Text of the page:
Antonio Faraò, Tributes Review


Antonio Faraò, Tributes Review

by Jeff Becker

Antonio-Faraò-cdAntonio Faraò’s latest album, Tributes, the gifted pianist, pays homage to the giants who have inspired his illustrious career. This Criss Cross Jazz debut, recorded in July 2023 at Studio de Meudon in Paris, showcases Faraò’s profound musicality and his ability to bring together an extraordinary trio of virtuosos: John Patitucci on bass and Jeff Ballard on drums. Over a beautifully proportioned 65-minute recital, Faraò presents eight originals and two standards, each track a testament to his sophisticated artistry.

Faraò, a pianist of exceptional technical ability and creative vitality, brings a deep respect for jazz legends while infusing his unique voice into each performance. The opening track, “Tributes,” sets the tone with its harmonic richness and rhythmic dynamism, a clear nod to Herbie Hancock’s influence. However, Faraò’s fluid solo, Patitucci’s forceful bass declamation, and Ballard’s joyful swing, establish a dialogic interplay between the trio that is distinctly Faraò, a testament to his individuality within the jazz tradition.

The second track, “Right One,” features catchy arpeggios and fluid runs that highlight Faraò’s intricate melodic sensibilities. This piece gives ample space for each musician to explore and expand the harmonic framework, resulting in a vibrant and engaging performance. Here, one can hear the influence of Kenny Kirkland and Chick Corea in Faraò’s playing.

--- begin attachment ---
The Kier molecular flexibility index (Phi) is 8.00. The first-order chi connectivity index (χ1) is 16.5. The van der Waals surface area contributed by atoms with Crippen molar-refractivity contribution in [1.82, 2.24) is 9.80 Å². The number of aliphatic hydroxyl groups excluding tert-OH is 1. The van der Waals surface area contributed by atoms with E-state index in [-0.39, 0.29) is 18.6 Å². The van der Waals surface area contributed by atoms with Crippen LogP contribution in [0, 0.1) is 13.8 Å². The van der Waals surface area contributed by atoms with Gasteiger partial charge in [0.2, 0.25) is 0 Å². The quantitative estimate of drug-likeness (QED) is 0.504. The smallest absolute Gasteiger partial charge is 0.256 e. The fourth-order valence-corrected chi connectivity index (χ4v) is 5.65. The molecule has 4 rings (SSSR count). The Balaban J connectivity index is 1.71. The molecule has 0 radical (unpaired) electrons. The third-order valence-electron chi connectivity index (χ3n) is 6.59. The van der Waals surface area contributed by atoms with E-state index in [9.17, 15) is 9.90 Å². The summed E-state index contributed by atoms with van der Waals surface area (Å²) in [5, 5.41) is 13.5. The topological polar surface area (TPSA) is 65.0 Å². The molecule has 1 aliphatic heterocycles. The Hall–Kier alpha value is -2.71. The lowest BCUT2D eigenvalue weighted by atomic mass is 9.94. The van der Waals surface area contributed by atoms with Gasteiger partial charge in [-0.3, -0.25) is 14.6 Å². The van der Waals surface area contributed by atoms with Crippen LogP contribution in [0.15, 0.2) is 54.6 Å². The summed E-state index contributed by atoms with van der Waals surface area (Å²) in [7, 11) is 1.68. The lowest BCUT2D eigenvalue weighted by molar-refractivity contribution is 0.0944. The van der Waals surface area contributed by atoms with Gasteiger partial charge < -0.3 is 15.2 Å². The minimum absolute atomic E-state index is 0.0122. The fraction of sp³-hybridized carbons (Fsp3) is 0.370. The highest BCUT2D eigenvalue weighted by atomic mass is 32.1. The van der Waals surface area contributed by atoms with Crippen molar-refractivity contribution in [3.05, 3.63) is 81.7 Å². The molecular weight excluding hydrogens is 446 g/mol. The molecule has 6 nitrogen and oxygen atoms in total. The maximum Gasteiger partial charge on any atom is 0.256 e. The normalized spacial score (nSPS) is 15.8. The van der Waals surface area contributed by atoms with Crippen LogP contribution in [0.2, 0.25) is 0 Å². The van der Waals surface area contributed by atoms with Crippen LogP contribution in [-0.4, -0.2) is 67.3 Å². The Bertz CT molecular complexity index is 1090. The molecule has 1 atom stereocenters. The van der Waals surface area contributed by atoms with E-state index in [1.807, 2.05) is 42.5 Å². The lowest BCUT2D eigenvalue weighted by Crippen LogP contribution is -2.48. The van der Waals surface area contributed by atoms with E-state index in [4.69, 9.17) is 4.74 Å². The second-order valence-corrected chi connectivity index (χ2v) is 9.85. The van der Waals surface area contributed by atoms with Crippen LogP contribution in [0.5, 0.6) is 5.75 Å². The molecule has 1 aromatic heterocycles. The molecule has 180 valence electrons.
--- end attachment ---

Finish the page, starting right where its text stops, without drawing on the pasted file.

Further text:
“Shock,” a modern minor blues, stands out with its galloping lines and well-punctuated left-hand fifths, reminiscent of Mcoy Tyner’s powerful style. Faraò’s interaction with Ballard’s ride cymbal and Patitucci’s centered beat keeps the improvisation in focus and moving forward. This track exemplifies Faraò’s ability to blend complexity with accessibility, maintaining a fierce will to swing while navigating challenging rhythms in a conversation with the bass and drums.

The inclusion of Cole Porter’s “I Love You” provides a touch of timeless elegance and a chance to hear his approach to the standard repertoire. Inspired by Herbie Hancock’s arrangement, Faraò adds his unique flair, extending the tune’s structure and infusing it with a fresh, yet respectful, interpretation. His lyrical and voice-lead approach to “Tender” pulls in the beauty and openness of Kieth Jarrett’s style.

“MT” is a vigorous homage to McCoy Tyner, with Ballard’s Elvin Jones-inspired drumming propelling Faraò’s Tyneresque harmonic explorations. “Memories of Calvi” offers a Brazil-inflected dialogue, dedicated to Michel Petrucciani, capturing the joyous and reflective spirit of their interactions at the Calvi Jazz Festival. His seamless integration of classical influences, evident in “Syrian Children,” a solemn rubato theme inspired by the plight of children affected by war, further showcases Faraò’s musical breadth and his ability to draw from a variety of sources.

“Song for Shorter,” revisited from Faraò’s 1991 debut, pays tribute to the Miles Davis Quintet, featuring keen interplay and rhythm-painting from Ballard and poetic solos from Patitucci. The album concludes with a bracing rendition of Corea’s “Matrix,” a powerful, fitting finale that showcases the trio’s cohesive synergy and communication brilliance.

Faraò’s journey, from his early influences of Oscar Peterson and Errol Garner to the sophisticated interplay with contemporary masters like Herbie Hancock and Chick Corea, is beautifully encapsulated in Tributes. The album honors his heroes and asserts Faraò’s place among them. As Herbie Hancock aptly states, “Antonio is not only a fine pianist but a great one.” This album, rich with warmth, conviction, and inventive melodicism, solidifies that acclaim, marking a significant milestone in Faraò’s ongoing musical evolution.


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